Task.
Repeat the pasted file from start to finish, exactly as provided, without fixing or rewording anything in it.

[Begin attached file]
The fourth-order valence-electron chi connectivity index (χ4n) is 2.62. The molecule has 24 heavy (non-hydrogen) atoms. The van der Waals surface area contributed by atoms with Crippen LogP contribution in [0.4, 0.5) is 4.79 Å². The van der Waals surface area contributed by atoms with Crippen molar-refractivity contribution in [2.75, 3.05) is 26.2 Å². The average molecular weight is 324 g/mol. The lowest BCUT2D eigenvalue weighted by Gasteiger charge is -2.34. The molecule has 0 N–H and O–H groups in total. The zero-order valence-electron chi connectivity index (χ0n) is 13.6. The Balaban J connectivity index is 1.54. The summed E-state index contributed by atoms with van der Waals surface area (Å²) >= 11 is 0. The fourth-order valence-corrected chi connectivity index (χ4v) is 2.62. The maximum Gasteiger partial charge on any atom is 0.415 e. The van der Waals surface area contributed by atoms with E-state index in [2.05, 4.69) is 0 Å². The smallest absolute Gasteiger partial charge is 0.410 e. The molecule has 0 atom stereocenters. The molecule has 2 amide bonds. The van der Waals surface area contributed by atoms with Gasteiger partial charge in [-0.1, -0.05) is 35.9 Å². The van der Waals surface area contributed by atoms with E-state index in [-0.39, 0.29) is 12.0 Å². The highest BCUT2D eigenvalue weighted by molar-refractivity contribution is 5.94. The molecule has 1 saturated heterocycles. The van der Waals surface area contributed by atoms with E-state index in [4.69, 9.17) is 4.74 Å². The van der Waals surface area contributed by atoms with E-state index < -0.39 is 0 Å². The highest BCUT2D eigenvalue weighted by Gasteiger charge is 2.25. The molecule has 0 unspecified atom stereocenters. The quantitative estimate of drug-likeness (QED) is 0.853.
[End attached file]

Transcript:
The fourth-order valence-electron chi connectivity index (χ4n) is 2.62. The molecule has 24 heavy (non-hydrogen) atoms. The van der Waals surface area contributed by atoms with Crippen LogP contribution in [0.4, 0.5) is 4.79 Å². The van der Waals surface area contributed by atoms with Crippen molar-refractivity contribution in [2.75, 3.05) is 26.2 Å². The average molecular weight is 324 g/mol. The lowest BCUT2D eigenvalue weighted by Gasteiger charge is -2.34. The molecule has 0 N–H and O–H groups in total. The zero-order valence-electron chi connectivity index (χ0n) is 13.6. The Balaban J connectivity index is 1.54. The summed E-state index contributed by atoms with van der Waals surface area (Å²) >= 11 is 0. The fourth-order valence-corrected chi connectivity index (χ4v) is 2.62. The maximum Gasteiger partial charge on any atom is 0.415 e. The van der Waals surface area contributed by atoms with E-state index in [2.05, 4.69) is 0 Å². The smallest absolute Gasteiger partial charge is 0.410 e. The molecule has 0 atom stereocenters. The molecule has 2 amide bonds. The van der Waals surface area contributed by atoms with Gasteiger partial charge in [-0.1, -0.05) is 35.9 Å². The van der Waals surface area contributed by atoms with E-state index in [-0.39, 0.29) is 12.0 Å². The highest BCUT2D eigenvalue weighted by molar-refractivity contribution is 5.94. The molecule has 1 saturated heterocycles. The van der Waals surface area contributed by atoms with E-state index in [4.69, 9.17) is 4.74 Å². The van der Waals surface area contributed by atoms with E-state index < -0.39 is 0 Å². The highest BCUT2D eigenvalue weighted by Gasteiger charge is 2.25. The molecule has 0 unspecified atom stereocenters. The quantitative estimate of drug-likeness (QED) is 0.853.